World Baseball Classic: Do You Care?
Today in Arizona, the USA came from behind to beat Canada to advance to the next round of the World Baseball Classic. It was a pretty good game, especially considering the fact it’s still early March. It had a decent pitching match-up between the USA’s Derek Holland and Canada’s Jameson Taillon, one of the top pitching prospects in the minors. For M’s fans, Michael Saunders continued his hot streak with a two run homer off the lefty Holland. For others, there’s Joey Votto vs. Ryan Braun. Joe Mauer vs. Justin Morneau. Still, quite a few die-hard baseball fans ignored it, and a few more disparaged it.
I get it. The WBC’s got several problems, the biggest of which may be timing. Teams are loathe to allow their top players to go play ‘real’ baseball in March, so to get buy-in from teams, there are all manner of pitch count restrictions. The resulting parade of relievers looks a bit like spring training, it’s true. Then there’s the format – you can’t have seven game series the whole way, or this thing would stretch into May. Again, the format is the product of compromise at every turn, which leads to situations like today’s in which player usage was dictated by MLB team needs, not Team USA’s needs. Couple all of this with the little-leagueisms like mercy rules that the uneven teams make, well, if not necessary, then understandable, and you’ve got a tournament ripe for mockery. But here’s where you need to take your head out of the rulebook for a minute and watch a game.
Sure, Venezuela taking out Spain wasn’t much of a shock, but the game was close for longer than anyone would’ve thought. The surprising Dutch beat Cuba in qualifying ahead of South Korea. Italy’s already sewn up a spot in the next round after mercy-ruling Canada and scoring two runs off Sergio Romo to beat Mexico 6-5. Maybe it’s easier for M’s fans (or Tacoma fans) to decide to tune in when Canada’s been paced by Michael Saunders and Italy (the surprise of the tourney by far) has relied on Alex Liddi, but anyone who watched saw some exciting games. Some may argue that the presence of an Alex Maestri or a Diegomar Markwell essentially disqualifies a game from being truly thrilling, but I’d disagree. Again, maybe it’s the fact that I was an M’s fan in the 80s and in the relieverless late-90s that makes it easier for me to adjust, but if you didn’t give an involuntary fist-pump when Adam Jones put the US up in the bottom of the 8th today, you’re a more rootless cosmopolitan than I am.
There’s been a lot of discussion the past few days about the discussion of the WBC from baseball fans/baseball sites. Yes, that’s an incredibly meta, twitter-soaked sentence, but it’s something that I’ve been thinking about a lot this weekend. I can’t pay attention to everyone in the baseball world, but in my timeline, there’s been a lot of WBC love. Or at least a lot of WBC one-month-stands. I haven’t heard the kind of out and out mockery that I used to when Gary Majewski was called in for crucial late-game situations seven years ago. I’ve no doubt that those who’ve picked up on and commented on a lack of enthusiasm from the baseball establishment are right, and the scheduling is a problem. The other massive problem is that the baseball establishment’s never really had an international tournament to care about. Basketball had the Cold War-stoked Olympics, and then the ‘Dream Team’ Olympics to build off of. The former offered a more-than-competitive rival and the latter allowed the narrative to indulge in Hollywood-esque star watching and pop psychology, two things that seem to dominate mainstream NBA coverage now (and I realize I say this as an unsophisticated consumer of NBA news). Hockey’s always been multipolar from the US standpoint. There were similar Cold War rivalries without the burden of expectations, and even without the Russians, the Canadians always loomed as affable favorites. More than that, those sports lend themselves to tournaments in a way baseball simply doesn’t. You can modify the nature of the tournament, but many baseball fans don’t *like* ‘tournaments’ when they’ve got 162-game seasons. They’re into revealed truth, not Cinderella stories.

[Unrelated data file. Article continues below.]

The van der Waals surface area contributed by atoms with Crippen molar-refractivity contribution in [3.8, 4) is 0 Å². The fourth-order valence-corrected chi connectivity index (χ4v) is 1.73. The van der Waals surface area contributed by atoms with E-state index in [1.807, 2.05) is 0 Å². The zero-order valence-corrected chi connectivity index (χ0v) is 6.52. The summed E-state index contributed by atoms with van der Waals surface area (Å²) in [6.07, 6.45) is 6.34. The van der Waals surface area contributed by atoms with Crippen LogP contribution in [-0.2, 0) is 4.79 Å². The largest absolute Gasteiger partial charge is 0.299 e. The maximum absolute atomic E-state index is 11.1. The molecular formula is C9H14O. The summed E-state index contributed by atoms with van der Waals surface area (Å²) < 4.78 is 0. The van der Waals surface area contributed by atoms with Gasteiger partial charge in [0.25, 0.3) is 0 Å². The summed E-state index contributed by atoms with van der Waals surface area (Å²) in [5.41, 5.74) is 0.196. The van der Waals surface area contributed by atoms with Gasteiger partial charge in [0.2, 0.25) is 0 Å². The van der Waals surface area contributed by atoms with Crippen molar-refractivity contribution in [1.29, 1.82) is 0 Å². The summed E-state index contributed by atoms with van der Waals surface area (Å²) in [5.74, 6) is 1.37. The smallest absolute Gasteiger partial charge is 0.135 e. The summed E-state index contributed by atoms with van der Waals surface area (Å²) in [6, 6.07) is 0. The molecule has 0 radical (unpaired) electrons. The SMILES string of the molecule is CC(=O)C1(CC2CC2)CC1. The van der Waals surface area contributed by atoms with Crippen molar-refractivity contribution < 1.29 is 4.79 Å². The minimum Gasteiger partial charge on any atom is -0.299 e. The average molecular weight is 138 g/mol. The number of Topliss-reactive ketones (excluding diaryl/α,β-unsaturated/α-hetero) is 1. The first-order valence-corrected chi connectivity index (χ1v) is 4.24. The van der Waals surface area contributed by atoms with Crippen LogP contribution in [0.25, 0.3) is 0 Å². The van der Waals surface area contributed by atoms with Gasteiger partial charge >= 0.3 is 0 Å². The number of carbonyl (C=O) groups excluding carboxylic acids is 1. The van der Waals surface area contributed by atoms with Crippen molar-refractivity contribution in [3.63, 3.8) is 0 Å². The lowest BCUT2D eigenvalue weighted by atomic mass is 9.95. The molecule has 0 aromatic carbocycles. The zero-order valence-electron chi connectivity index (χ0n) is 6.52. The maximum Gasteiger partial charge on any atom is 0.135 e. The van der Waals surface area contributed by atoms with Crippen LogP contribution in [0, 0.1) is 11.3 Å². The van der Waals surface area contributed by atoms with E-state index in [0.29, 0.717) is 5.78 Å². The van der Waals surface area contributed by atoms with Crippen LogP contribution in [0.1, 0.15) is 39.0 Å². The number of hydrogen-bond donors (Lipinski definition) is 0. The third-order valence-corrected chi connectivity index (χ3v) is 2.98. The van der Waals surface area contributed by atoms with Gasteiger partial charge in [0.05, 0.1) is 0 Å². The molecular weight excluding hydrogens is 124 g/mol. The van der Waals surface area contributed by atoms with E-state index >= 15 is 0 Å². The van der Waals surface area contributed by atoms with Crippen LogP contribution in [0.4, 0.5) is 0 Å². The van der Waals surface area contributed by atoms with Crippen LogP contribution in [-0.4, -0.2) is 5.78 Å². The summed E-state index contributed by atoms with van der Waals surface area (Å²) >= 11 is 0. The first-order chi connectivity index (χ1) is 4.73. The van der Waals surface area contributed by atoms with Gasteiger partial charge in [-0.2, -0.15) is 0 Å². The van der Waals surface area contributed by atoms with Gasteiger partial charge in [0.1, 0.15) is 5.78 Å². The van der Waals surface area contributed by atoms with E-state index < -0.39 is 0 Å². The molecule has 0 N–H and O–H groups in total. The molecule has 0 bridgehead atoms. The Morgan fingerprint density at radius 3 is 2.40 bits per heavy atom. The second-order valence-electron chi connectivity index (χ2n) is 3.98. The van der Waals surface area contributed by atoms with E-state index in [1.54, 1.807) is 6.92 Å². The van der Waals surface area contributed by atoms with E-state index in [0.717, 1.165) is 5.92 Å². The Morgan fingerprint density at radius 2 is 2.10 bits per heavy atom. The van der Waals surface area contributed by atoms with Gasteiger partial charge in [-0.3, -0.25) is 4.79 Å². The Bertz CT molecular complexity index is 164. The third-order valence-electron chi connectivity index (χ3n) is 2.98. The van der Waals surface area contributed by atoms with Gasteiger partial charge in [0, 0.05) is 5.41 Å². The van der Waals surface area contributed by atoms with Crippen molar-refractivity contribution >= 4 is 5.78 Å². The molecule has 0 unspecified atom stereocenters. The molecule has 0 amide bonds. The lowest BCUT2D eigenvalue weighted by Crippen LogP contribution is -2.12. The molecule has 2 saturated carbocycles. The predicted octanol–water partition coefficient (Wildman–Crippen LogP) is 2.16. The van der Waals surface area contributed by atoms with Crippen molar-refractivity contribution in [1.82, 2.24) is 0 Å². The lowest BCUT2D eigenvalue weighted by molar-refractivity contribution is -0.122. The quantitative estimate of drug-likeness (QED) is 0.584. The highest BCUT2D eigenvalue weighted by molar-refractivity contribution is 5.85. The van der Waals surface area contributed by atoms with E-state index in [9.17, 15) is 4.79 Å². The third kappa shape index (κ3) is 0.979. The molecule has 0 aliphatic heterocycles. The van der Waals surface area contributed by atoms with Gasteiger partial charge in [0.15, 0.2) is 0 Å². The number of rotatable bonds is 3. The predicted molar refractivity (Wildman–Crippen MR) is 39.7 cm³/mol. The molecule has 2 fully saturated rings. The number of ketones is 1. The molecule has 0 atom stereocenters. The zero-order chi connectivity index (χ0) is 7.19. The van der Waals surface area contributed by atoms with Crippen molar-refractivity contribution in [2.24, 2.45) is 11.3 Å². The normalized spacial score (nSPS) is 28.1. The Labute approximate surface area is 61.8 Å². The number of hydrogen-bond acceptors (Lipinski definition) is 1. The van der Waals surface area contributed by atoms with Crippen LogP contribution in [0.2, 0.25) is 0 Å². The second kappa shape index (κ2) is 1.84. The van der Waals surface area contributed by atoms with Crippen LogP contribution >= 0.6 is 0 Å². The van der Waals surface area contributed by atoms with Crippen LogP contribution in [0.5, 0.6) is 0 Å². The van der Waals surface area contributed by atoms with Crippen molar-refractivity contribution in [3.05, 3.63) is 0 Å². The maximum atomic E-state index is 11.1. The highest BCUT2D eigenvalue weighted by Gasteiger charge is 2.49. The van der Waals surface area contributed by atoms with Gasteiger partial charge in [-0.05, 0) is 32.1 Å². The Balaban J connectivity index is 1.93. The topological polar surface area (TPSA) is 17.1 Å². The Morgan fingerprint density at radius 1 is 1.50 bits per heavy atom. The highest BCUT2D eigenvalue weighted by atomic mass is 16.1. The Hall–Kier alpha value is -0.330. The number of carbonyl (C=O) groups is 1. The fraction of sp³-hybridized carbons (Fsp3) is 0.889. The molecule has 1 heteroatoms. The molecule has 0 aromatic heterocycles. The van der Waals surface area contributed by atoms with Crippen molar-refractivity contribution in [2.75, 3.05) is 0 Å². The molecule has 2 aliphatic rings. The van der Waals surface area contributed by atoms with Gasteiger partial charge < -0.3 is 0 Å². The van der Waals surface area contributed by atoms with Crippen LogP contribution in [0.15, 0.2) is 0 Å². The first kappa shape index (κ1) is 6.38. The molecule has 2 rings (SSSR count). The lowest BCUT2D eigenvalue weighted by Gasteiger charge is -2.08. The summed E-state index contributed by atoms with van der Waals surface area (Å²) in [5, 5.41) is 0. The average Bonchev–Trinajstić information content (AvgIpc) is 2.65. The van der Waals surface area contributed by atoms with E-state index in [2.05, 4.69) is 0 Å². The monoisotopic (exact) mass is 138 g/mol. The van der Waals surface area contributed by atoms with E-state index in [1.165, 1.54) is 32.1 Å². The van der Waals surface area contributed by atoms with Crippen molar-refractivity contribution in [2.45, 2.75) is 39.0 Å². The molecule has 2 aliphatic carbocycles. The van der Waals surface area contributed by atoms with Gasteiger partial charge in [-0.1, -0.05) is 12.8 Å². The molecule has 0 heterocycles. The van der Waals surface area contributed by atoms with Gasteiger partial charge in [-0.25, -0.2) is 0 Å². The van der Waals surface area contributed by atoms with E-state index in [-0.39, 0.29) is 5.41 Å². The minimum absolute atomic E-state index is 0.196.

I’m pretty clearly in the ‘pro’ camp. I’ll be following the next round, and can’t wait to see the Dutch and the Italians take on the world powers. I’m looking forward to the US facing Japan or Cuba. I think it’s pretty cool that Michael Saunders will head back to M’s camp with the kind of experience he’s had. More than most, I follow and care about the M’s Cactus League. I *wrote* about a match-up of Andrew Carraway and whoever the hell Dylan Axelrod is today. I understand but can’t agree with anyone who says they’d rather watch Axelrod pitch to Julio Morban than John Axford pitch to Adam Jones. But what do you think? Did you watch this weekend? Will you watch the next round? What changes would you make? If you hate it, why? Have you read anything about the WBC that struck you as particularly good or particularly stupid? Do you agree with those who say that the bulk of the discourse surrounding the WBC has been dismissive, or has it been TOO accommodating?